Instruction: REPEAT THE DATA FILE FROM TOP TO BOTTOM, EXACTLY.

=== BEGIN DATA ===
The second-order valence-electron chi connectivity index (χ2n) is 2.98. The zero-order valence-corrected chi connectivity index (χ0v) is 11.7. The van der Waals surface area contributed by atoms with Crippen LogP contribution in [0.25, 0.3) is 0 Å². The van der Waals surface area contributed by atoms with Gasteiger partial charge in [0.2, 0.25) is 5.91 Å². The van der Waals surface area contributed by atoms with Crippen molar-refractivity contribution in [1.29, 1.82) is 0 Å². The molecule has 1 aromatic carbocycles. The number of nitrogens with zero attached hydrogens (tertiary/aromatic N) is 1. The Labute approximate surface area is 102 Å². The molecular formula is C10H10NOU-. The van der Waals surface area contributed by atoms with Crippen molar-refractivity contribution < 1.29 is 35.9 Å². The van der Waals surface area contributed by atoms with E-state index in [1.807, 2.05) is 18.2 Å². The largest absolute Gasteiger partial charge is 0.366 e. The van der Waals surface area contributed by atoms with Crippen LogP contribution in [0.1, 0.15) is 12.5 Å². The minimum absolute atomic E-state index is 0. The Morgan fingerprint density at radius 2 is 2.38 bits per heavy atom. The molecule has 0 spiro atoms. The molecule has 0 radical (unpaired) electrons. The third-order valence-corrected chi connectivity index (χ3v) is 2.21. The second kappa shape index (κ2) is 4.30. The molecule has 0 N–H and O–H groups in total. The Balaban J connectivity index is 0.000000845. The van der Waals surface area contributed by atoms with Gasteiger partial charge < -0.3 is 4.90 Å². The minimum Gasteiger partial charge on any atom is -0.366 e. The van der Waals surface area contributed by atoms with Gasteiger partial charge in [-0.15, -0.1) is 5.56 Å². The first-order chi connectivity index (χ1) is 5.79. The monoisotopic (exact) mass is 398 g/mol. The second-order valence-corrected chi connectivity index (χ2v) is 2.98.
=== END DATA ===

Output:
The second-order valence-electron chi connectivity index (χ2n) is 2.98. The zero-order valence-corrected chi connectivity index (χ0v) is 11.7. The van der Waals surface area contributed by atoms with Crippen LogP contribution in [0.25, 0.3) is 0 Å². The van der Waals surface area contributed by atoms with Gasteiger partial charge in [0.2, 0.25) is 5.91 Å². The van der Waals surface area contributed by atoms with Crippen molar-refractivity contribution in [1.29, 1.82) is 0 Å². The molecule has 1 aromatic carbocycles. The number of nitrogens with zero attached hydrogens (tertiary/aromatic N) is 1. The Labute approximate surface area is 102 Å². The molecular formula is C10H10NOU-. The van der Waals surface area contributed by atoms with Crippen molar-refractivity contribution < 1.29 is 35.9 Å². The van der Waals surface area contributed by atoms with E-state index in [1.807, 2.05) is 18.2 Å². The largest absolute Gasteiger partial charge is 0.366 e. The van der Waals surface area contributed by atoms with Crippen LogP contribution in [0.1, 0.15) is 12.5 Å². The minimum absolute atomic E-state index is 0. The Morgan fingerprint density at radius 2 is 2.38 bits per heavy atom. The molecule has 0 spiro atoms. The molecule has 0 radical (unpaired) electrons. The third-order valence-corrected chi connectivity index (χ3v) is 2.21. The second kappa shape index (κ2) is 4.30. The molecule has 0 N–H and O–H groups in total. The Balaban J connectivity index is 0.000000845. The van der Waals surface area contributed by atoms with Gasteiger partial charge < -0.3 is 4.90 Å². The minimum Gasteiger partial charge on any atom is -0.366 e. The van der Waals surface area contributed by atoms with Gasteiger partial charge in [-0.15, -0.1) is 5.56 Å². The first-order chi connectivity index (χ1) is 5.79. The monoisotopic (exact) mass is 398 g/mol. The second-order valence-corrected chi connectivity index (χ2v) is 2.98.